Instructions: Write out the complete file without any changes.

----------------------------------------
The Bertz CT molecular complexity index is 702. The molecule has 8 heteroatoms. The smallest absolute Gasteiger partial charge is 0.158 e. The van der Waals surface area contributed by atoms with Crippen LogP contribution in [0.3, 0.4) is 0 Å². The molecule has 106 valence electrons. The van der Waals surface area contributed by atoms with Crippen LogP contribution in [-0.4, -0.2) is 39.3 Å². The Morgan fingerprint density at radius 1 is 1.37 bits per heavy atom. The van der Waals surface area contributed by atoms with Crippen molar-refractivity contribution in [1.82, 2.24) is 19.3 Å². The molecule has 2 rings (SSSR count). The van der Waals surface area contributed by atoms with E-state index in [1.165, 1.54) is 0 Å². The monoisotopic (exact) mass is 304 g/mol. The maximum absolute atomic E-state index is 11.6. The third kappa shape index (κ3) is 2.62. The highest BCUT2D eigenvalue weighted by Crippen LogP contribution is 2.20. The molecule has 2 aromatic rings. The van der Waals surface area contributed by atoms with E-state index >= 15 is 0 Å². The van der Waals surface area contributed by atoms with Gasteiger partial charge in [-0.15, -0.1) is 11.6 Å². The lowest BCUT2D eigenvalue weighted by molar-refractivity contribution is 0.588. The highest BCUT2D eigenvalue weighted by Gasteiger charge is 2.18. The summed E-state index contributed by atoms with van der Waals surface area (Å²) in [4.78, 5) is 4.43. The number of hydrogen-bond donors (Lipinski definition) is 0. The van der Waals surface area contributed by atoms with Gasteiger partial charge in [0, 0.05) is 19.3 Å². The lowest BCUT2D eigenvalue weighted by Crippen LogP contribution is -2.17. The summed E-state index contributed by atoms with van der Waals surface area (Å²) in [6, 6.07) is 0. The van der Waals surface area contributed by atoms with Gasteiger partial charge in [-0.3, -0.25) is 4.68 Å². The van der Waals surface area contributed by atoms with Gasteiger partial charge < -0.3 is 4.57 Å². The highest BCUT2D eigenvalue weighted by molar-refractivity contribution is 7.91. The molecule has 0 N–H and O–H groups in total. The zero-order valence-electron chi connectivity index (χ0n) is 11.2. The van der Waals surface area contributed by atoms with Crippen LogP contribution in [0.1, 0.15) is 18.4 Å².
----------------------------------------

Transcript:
The Bertz CT molecular complexity index is 702. The molecule has 8 heteroatoms. The smallest absolute Gasteiger partial charge is 0.158 e. The van der Waals surface area contributed by atoms with Crippen LogP contribution in [0.3, 0.4) is 0 Å². The molecule has 106 valence electrons. The van der Waals surface area contributed by atoms with Crippen LogP contribution in [-0.4, -0.2) is 39.3 Å². The Morgan fingerprint density at radius 1 is 1.37 bits per heavy atom. The van der Waals surface area contributed by atoms with Crippen molar-refractivity contribution in [1.82, 2.24) is 19.3 Å². The molecule has 2 rings (SSSR count). The van der Waals surface area contributed by atoms with E-state index in [1.165, 1.54) is 0 Å². The monoisotopic (exact) mass is 304 g/mol. The maximum absolute atomic E-state index is 11.6. The third kappa shape index (κ3) is 2.62. The highest BCUT2D eigenvalue weighted by Crippen LogP contribution is 2.20. The molecule has 2 aromatic rings. The van der Waals surface area contributed by atoms with E-state index >= 15 is 0 Å². The van der Waals surface area contributed by atoms with Gasteiger partial charge in [-0.15, -0.1) is 11.6 Å². The lowest BCUT2D eigenvalue weighted by molar-refractivity contribution is 0.588. The highest BCUT2D eigenvalue weighted by Gasteiger charge is 2.18. The summed E-state index contributed by atoms with van der Waals surface area (Å²) in [4.78, 5) is 4.43. The number of hydrogen-bond donors (Lipinski definition) is 0. The van der Waals surface area contributed by atoms with Gasteiger partial charge in [0, 0.05) is 19.3 Å². The lowest BCUT2D eigenvalue weighted by Crippen LogP contribution is -2.17. The summed E-state index contributed by atoms with van der Waals surface area (Å²) in [6, 6.07) is 0. The van der Waals surface area contributed by atoms with Gasteiger partial charge in [-0.3, -0.25) is 4.68 Å². The van der Waals surface area contributed by atoms with Gasteiger partial charge < -0.3 is 4.57 Å². The highest BCUT2D eigenvalue weighted by molar-refractivity contribution is 7.91. The molecule has 0 N–H and O–H groups in total. The zero-order valence-electron chi connectivity index (χ0n) is 11.2. The van der Waals surface area contributed by atoms with Crippen LogP contribution in [0.1, 0.15) is 18.4 Å².